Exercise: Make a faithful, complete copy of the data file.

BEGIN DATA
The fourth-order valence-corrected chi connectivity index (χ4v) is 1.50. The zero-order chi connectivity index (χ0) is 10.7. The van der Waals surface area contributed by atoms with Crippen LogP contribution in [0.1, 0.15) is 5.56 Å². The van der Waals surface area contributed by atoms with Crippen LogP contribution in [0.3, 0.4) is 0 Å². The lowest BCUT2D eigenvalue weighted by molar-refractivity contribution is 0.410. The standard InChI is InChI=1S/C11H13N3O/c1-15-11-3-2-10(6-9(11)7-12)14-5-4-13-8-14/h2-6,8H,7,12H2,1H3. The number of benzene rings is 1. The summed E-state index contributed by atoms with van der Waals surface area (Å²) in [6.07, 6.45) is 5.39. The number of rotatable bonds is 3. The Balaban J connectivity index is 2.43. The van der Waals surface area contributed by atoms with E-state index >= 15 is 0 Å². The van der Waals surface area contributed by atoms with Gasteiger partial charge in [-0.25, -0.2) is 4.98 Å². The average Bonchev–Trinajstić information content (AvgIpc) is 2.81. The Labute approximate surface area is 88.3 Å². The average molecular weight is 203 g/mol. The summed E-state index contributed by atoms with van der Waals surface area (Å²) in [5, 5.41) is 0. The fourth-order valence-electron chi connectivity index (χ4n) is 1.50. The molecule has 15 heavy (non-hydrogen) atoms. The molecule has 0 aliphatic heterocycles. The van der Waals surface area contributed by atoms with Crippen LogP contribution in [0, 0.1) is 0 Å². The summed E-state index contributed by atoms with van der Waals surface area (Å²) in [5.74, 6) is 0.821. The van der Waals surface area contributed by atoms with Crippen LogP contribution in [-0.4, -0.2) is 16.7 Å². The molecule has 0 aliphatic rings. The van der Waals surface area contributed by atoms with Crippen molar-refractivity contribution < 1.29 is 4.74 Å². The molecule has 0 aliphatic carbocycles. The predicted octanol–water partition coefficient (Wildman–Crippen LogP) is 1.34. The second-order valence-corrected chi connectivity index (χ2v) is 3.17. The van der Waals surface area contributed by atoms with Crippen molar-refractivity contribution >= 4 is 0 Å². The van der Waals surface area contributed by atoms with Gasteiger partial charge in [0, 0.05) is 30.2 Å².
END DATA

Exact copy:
The fourth-order valence-corrected chi connectivity index (χ4v) is 1.50. The zero-order chi connectivity index (χ0) is 10.7. The van der Waals surface area contributed by atoms with Crippen LogP contribution in [0.1, 0.15) is 5.56 Å². The van der Waals surface area contributed by atoms with Crippen LogP contribution in [0.3, 0.4) is 0 Å². The lowest BCUT2D eigenvalue weighted by molar-refractivity contribution is 0.410. The standard InChI is InChI=1S/C11H13N3O/c1-15-11-3-2-10(6-9(11)7-12)14-5-4-13-8-14/h2-6,8H,7,12H2,1H3. The number of benzene rings is 1. The summed E-state index contributed by atoms with van der Waals surface area (Å²) in [6.07, 6.45) is 5.39. The number of rotatable bonds is 3. The Balaban J connectivity index is 2.43. The van der Waals surface area contributed by atoms with E-state index >= 15 is 0 Å². The van der Waals surface area contributed by atoms with Gasteiger partial charge in [-0.25, -0.2) is 4.98 Å². The average Bonchev–Trinajstić information content (AvgIpc) is 2.81. The Labute approximate surface area is 88.3 Å². The average molecular weight is 203 g/mol. The summed E-state index contributed by atoms with van der Waals surface area (Å²) in [5, 5.41) is 0. The fourth-order valence-electron chi connectivity index (χ4n) is 1.50. The molecule has 15 heavy (non-hydrogen) atoms. The molecule has 0 aliphatic heterocycles. The van der Waals surface area contributed by atoms with Crippen LogP contribution in [0, 0.1) is 0 Å². The summed E-state index contributed by atoms with van der Waals surface area (Å²) in [5.74, 6) is 0.821. The van der Waals surface area contributed by atoms with Crippen LogP contribution in [-0.4, -0.2) is 16.7 Å². The molecule has 0 aliphatic rings. The van der Waals surface area contributed by atoms with Crippen molar-refractivity contribution < 1.29 is 4.74 Å². The molecule has 0 aliphatic carbocycles. The predicted octanol–water partition coefficient (Wildman–Crippen LogP) is 1.34. The second-order valence-corrected chi connectivity index (χ2v) is 3.17. The van der Waals surface area contributed by atoms with Crippen molar-refractivity contribution >= 4 is 0 Å². The van der Waals surface area contributed by atoms with Gasteiger partial charge in [0, 0.05) is 30.2 Å².